So often to love a novel is to see a dramatic interpretation of it and feel cheated. What about the bit when she meets him on the train – no, they don’t kiss or say anything, but it’s about everything that wasn’t said and done, right? That was the key to everything! So often to love a novel is to see a dramatic interpretation of it and say “It wasn’t as good as the book”.
By this, I think we might really mean that, in the book, we truly bonded with characters, or that the specific exploration of the themes spoke to – or even desirably challenged – our world view. Reading is a powerful, intimate experience that allows us to consider life, relationships, our deepest selves. What one person gets from a book, another can’t.
Bringing much loved stories to the stage then, is always challenging for the adapter – you want to give everyone their favourite bits, honour each reader’s bond, try and recapture the things that make it special to each and everyone of us. But of course, largely, this is unrealistic. You can’t please everyone. And if by chance, you did manage to loyally carve out each and every moment, in perfect chronology with the novel, you would most likely end up with a diluted narrative that lacks any of the qualities that made the text special in the first place.
So I think it’s important to accept that plays and novels are very different beasts. Stories in the former can never be told the same way as they were in the latter; they are both beautiful in their differences, and both have freedoms and limitations. Really, I feel the adapter has to think about what made them bond with the original text – what they believed to be insightful, inspiring or interesting – and to land on an aspect, then pick it apart. The novel can traverse time and country in giant leaps, but in my opinion, stage adaptation works best when it shines a light on an element and takes the time to observe that element.
Dracula, for example, is roughly 400 pages long. A play of 120 minutes is roughly 90 pages long. On this text, the question of narrative loyalty is a big one. Creation’s brief (rather excitingly) also required the play to be a two-hander, and for the Count not to appear. Dracula is plot-heavy – the characters cross countries and landscapes, and experience psychological journeys equally as long and wild. So what do you include? What do you leave out?
The problem is, everything you leave in and everything you take out has an impact, which leads to another impact, then another, then another. So an overall approach feels necessary on a big old text like Bram Stoker’s. For me, the approach was that characterisation would lead over plot. My choices would be informed by the psychology of Stoker’s protagonists.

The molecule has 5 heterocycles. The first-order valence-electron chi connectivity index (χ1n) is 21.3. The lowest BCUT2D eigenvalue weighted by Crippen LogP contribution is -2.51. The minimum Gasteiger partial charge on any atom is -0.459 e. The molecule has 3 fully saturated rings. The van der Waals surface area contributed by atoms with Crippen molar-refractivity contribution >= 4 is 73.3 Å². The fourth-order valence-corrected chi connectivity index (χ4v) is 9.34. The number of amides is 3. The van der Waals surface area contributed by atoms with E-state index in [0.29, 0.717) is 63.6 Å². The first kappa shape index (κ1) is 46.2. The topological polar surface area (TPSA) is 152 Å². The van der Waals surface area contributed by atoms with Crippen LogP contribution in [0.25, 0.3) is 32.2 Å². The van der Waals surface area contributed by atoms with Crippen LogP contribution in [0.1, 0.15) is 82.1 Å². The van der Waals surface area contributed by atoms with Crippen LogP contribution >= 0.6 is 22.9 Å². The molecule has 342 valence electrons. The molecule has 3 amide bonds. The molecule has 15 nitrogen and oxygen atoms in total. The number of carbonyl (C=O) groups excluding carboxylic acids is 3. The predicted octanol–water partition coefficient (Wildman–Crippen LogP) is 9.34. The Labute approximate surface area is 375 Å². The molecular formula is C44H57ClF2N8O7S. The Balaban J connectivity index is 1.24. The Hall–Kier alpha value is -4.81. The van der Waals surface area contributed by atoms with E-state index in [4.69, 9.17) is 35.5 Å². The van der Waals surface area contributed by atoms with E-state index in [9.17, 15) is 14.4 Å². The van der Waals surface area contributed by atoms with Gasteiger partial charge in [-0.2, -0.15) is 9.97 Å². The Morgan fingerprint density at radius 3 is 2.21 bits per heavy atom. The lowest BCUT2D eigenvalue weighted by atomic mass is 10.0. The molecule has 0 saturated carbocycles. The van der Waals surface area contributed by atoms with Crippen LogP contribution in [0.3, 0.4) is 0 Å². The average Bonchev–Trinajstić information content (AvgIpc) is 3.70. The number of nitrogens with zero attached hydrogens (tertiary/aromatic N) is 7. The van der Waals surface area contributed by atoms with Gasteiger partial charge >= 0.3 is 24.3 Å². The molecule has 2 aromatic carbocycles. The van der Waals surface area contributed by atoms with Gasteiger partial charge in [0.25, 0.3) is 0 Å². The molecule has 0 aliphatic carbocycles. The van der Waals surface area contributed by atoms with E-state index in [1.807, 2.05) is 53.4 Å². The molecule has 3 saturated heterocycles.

The novel has prompted many critical theories on its treatment of women, what it says about Victorian gender relations and its exploration of repressed sexuality. The director Helen Tennison and I were most drawn to these themes. And we were most drawn to the idea of Mina and Jonathan’s relationship when we started talking about Dracula as a two-hander. When we combined our themes of interest with the two-hander convention, we were presented with a narrative focus – what does Count Dracula offer to a sexually repressed couple?
Of course, this idea is explored within Stoker’s text, but in my adaptation it’s perhaps the central narrative question, and the place from which I started writing.
So, in my opinion, total narrative loyalty is not something to uphold above all else in a novel-to-stage adaptation. Different mediums require different artistic treatments. When we move a novel to the stage, we’re looking to tell the story in a way that illuminates the original text. We’re making a new artistic product that is connected to, inspired by, rooted to the original, but, by the nature of its form, can never be the same.
Creation’s work is important in this way – new approaches and new perspectives keep classic literature alive in our culture. What fresh questions can such perspectives raise and which ones might they answer? Like many other writers, a lot of my artistic mentors lived and died before I was born, but if we allow the art of re-inventing their work to be truly liberating, old narratives will keep giving back to us and keep creating exciting debate under our contemporary contexts.
- Kate Kerrow, writer and adaptor of Dracula